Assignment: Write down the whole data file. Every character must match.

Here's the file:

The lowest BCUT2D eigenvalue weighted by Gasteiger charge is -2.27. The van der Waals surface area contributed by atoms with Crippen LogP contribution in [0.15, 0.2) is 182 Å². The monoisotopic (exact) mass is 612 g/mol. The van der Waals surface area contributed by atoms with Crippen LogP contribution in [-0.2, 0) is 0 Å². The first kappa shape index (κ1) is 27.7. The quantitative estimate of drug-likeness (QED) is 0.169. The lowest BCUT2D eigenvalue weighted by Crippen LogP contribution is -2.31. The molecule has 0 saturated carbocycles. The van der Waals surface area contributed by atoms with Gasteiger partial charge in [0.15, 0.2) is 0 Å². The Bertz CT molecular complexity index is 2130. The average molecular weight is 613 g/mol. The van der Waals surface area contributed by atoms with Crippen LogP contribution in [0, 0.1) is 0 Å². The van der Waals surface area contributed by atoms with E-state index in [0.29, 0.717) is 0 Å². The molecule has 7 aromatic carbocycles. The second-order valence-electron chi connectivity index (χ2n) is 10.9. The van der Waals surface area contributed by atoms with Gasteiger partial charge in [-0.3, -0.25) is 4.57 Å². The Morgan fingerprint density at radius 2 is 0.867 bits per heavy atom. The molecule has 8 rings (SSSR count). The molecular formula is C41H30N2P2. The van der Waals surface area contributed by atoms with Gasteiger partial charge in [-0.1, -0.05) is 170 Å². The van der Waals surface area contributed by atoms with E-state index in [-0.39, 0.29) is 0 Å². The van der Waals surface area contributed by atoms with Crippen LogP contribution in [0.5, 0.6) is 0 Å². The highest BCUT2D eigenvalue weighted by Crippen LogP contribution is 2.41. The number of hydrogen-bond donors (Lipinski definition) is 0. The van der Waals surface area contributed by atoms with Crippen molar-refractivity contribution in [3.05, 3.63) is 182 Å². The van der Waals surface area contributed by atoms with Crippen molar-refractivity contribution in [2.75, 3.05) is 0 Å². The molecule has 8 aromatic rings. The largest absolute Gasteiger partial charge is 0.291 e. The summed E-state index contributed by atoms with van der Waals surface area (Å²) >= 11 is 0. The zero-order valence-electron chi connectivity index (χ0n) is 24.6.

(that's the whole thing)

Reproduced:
The lowest BCUT2D eigenvalue weighted by Gasteiger charge is -2.27. The van der Waals surface area contributed by atoms with Crippen LogP contribution in [0.15, 0.2) is 182 Å². The monoisotopic (exact) mass is 612 g/mol. The van der Waals surface area contributed by atoms with Crippen LogP contribution in [-0.2, 0) is 0 Å². The first kappa shape index (κ1) is 27.7. The quantitative estimate of drug-likeness (QED) is 0.169. The lowest BCUT2D eigenvalue weighted by Crippen LogP contribution is -2.31. The molecule has 0 saturated carbocycles. The van der Waals surface area contributed by atoms with Gasteiger partial charge in [0.15, 0.2) is 0 Å². The Bertz CT molecular complexity index is 2130. The average molecular weight is 613 g/mol. The van der Waals surface area contributed by atoms with Crippen LogP contribution in [0, 0.1) is 0 Å². The van der Waals surface area contributed by atoms with E-state index in [0.29, 0.717) is 0 Å². The molecule has 7 aromatic carbocycles. The second-order valence-electron chi connectivity index (χ2n) is 10.9. The van der Waals surface area contributed by atoms with Gasteiger partial charge in [-0.3, -0.25) is 4.57 Å². The Morgan fingerprint density at radius 2 is 0.867 bits per heavy atom. The molecule has 8 rings (SSSR count). The molecular formula is C41H30N2P2. The van der Waals surface area contributed by atoms with Gasteiger partial charge in [-0.1, -0.05) is 170 Å². The van der Waals surface area contributed by atoms with E-state index in [-0.39, 0.29) is 0 Å². The van der Waals surface area contributed by atoms with Crippen LogP contribution in [0.5, 0.6) is 0 Å². The highest BCUT2D eigenvalue weighted by Crippen LogP contribution is 2.41. The number of hydrogen-bond donors (Lipinski definition) is 0. The van der Waals surface area contributed by atoms with Crippen molar-refractivity contribution in [3.05, 3.63) is 182 Å². The van der Waals surface area contributed by atoms with Crippen molar-refractivity contribution in [2.75, 3.05) is 0 Å². The molecule has 8 aromatic rings. The largest absolute Gasteiger partial charge is 0.291 e. The summed E-state index contributed by atoms with van der Waals surface area (Å²) >= 11 is 0. The zero-order valence-electron chi connectivity index (χ0n) is 24.6.